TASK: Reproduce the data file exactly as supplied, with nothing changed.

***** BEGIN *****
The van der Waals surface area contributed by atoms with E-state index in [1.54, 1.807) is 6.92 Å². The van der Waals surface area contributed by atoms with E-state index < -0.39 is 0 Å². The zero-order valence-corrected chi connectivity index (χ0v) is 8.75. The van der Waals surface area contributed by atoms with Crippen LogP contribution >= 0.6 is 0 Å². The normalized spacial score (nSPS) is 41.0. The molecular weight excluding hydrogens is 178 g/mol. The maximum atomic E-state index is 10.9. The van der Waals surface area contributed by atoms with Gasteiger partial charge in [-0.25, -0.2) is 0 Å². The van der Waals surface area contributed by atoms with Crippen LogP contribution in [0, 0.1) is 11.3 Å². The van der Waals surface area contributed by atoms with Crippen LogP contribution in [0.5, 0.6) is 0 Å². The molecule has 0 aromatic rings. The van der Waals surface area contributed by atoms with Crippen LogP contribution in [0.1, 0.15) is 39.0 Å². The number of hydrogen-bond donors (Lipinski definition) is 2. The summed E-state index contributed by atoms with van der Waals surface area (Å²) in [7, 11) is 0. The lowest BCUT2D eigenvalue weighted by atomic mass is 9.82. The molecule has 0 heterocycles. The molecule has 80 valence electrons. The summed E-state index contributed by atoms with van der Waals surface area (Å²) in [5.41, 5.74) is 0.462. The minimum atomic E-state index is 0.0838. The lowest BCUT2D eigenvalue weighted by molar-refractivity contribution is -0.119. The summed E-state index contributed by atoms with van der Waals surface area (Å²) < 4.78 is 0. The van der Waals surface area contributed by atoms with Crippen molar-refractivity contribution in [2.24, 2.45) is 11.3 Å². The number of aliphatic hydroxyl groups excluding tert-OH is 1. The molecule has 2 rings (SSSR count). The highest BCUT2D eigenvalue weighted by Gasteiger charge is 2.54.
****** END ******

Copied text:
The van der Waals surface area contributed by atoms with E-state index in [1.54, 1.807) is 6.92 Å². The van der Waals surface area contributed by atoms with E-state index < -0.39 is 0 Å². The zero-order valence-corrected chi connectivity index (χ0v) is 8.75. The van der Waals surface area contributed by atoms with Crippen LogP contribution >= 0.6 is 0 Å². The normalized spacial score (nSPS) is 41.0. The molecular weight excluding hydrogens is 178 g/mol. The maximum atomic E-state index is 10.9. The van der Waals surface area contributed by atoms with Gasteiger partial charge in [-0.25, -0.2) is 0 Å². The van der Waals surface area contributed by atoms with Crippen LogP contribution in [0, 0.1) is 11.3 Å². The van der Waals surface area contributed by atoms with Crippen LogP contribution in [0.5, 0.6) is 0 Å². The molecule has 0 aromatic rings. The van der Waals surface area contributed by atoms with Crippen LogP contribution in [0.1, 0.15) is 39.0 Å². The number of hydrogen-bond donors (Lipinski definition) is 2. The summed E-state index contributed by atoms with van der Waals surface area (Å²) in [7, 11) is 0. The lowest BCUT2D eigenvalue weighted by atomic mass is 9.82. The molecule has 0 heterocycles. The molecule has 80 valence electrons. The summed E-state index contributed by atoms with van der Waals surface area (Å²) in [5.41, 5.74) is 0.462. The minimum atomic E-state index is 0.0838. The lowest BCUT2D eigenvalue weighted by molar-refractivity contribution is -0.119. The summed E-state index contributed by atoms with van der Waals surface area (Å²) < 4.78 is 0. The van der Waals surface area contributed by atoms with Crippen molar-refractivity contribution in [2.24, 2.45) is 11.3 Å². The number of aliphatic hydroxyl groups excluding tert-OH is 1. The molecule has 2 rings (SSSR count). The highest BCUT2D eigenvalue weighted by Gasteiger charge is 2.54.